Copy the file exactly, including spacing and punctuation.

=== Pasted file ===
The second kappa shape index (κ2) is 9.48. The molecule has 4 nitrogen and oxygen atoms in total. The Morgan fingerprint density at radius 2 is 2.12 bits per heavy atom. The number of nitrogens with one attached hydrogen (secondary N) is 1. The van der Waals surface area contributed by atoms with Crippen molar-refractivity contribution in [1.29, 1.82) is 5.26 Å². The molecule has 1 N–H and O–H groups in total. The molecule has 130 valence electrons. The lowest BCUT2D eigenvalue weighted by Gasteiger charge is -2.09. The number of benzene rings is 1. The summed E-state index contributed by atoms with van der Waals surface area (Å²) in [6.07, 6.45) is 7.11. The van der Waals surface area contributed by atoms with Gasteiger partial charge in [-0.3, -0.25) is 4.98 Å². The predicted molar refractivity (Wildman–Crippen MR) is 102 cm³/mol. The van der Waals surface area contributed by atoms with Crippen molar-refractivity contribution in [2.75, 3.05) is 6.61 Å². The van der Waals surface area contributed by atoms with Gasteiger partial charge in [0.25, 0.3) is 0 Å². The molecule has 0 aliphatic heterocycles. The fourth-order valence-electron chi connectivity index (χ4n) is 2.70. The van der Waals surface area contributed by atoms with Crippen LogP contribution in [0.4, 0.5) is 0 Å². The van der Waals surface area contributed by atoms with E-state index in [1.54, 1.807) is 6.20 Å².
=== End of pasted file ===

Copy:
The second kappa shape index (κ2) is 9.48. The molecule has 4 nitrogen and oxygen atoms in total. The Morgan fingerprint density at radius 2 is 2.12 bits per heavy atom. The number of nitrogens with one attached hydrogen (secondary N) is 1. The van der Waals surface area contributed by atoms with Crippen molar-refractivity contribution in [1.29, 1.82) is 5.26 Å². The molecule has 1 N–H and O–H groups in total. The molecule has 130 valence electrons. The lowest BCUT2D eigenvalue weighted by Gasteiger charge is -2.09. The number of benzene rings is 1. The summed E-state index contributed by atoms with van der Waals surface area (Å²) in [6.07, 6.45) is 7.11. The van der Waals surface area contributed by atoms with Gasteiger partial charge in [-0.3, -0.25) is 4.98 Å². The predicted molar refractivity (Wildman–Crippen MR) is 102 cm³/mol. The van der Waals surface area contributed by atoms with Crippen molar-refractivity contribution in [2.75, 3.05) is 6.61 Å². The van der Waals surface area contributed by atoms with Gasteiger partial charge in [0.25, 0.3) is 0 Å². The molecule has 0 aliphatic heterocycles. The fourth-order valence-electron chi connectivity index (χ4n) is 2.70. The van der Waals surface area contributed by atoms with Crippen LogP contribution in [0.4, 0.5) is 0 Å². The van der Waals surface area contributed by atoms with E-state index in [1.54, 1.807) is 6.20 Å².